Political advisor and author Mark McKinnon says that “A messy participatory process is representative democracy at its best.” We understand what he’s getting at.
The contest of ideas and the formation of interest groups is an important part of our political process. But there’s a difference between messy and rigged.
Nearly half of all Americans identify as independents, unwilling to endorse either the Democratic or Republican political parties.
Yet, even in an election like 2016’s presidential runoff, which saw more voters cast for independent candidates than ever before in the modern era, their turnout amounted to less than 6% of the popular vote. That’s no accident.
Democracy needs fresh blood and new ideas to thrive. Without these things, old ideas whither and become miscomprehended until they no longer reflect the will of the people. We are living just such an outcome.
The two-party system has kept Americans who want a new perspective from voting because there are laws that restrict third-party candidates from reaching the ballot.
We’re not just talking about presidential elections here. In Alabama, a third-party gubernatorial candidate needs 3% of the state’s population to sign a petition in order to make the ballot itself.
In Hawaii, the requirement is 10% of the vote from an open primary.
That latter one is of particular interest because while it might sound difficult, Hawaii is one of very few states that even has an open primary.
There are three ways for someone to get his or her name on a ballot for public office.
The first, and by far the most successful, is to run as a member of the Republican or Democratic Party. The second is to run as an independent, and the third is to be written-in — which is basically forfeiting.
But let’s go back to method two.
Running as an independent in a state with party-specific primaries is extremely difficult.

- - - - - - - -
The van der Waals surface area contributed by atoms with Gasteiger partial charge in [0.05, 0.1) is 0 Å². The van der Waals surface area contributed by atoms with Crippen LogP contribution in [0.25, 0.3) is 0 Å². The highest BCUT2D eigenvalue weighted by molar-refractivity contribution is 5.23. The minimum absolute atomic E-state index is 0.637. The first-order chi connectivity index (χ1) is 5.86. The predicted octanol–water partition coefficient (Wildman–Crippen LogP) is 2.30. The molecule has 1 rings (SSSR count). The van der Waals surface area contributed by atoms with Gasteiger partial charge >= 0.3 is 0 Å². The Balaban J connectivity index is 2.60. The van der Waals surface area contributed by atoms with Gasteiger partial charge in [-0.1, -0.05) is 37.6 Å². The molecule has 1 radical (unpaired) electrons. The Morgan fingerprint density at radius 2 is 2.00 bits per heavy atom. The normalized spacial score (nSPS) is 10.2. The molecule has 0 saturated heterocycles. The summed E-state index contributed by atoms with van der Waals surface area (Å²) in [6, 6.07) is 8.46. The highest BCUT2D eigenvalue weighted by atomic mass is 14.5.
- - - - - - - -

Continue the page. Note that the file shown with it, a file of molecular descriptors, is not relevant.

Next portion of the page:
In states with open primaries, voters can vote in both party’s primaries. To avoid the citizens’ support of the rival party skewing election results, closed primaries disallow this.
Each state arranges their primaries differently. However, in states with closed primaries, millions of independent voters are unable to support their candidates in the first step of the election process.
While states like Connecticut specify a single primary where independents can vote, in others, voters who are restricted from both major party primaries must request a ballot from the independent party they support.
It might seem like our system is working just fine the way it is, but 2016’s presidential election saw a 20-year low in voter turnout.
Many voters chose to abstain because they didn’t feel that they could support any of the viable candidates on the ballot, and voting third-party or writing a candidate in felt virtually pointless, given the way that our system is setup.
Give those people a voice in the preliminary steps of the voting process and we would have an entirely different election.
Independents did drastically affect the turnout in 2016, but most of them will tell you they were not in favor of Hillary Clinton or Donald Trump. What would an election with more than two viable candidates actually be like?
It’s not such a far-flung idea. It’s called democracy, and we can achieve it. It starts with reforming the way that we choose our officials.
Editor's note: This article originally published on the Centrist Project's blog, and has been modified slightly for publication on IVN.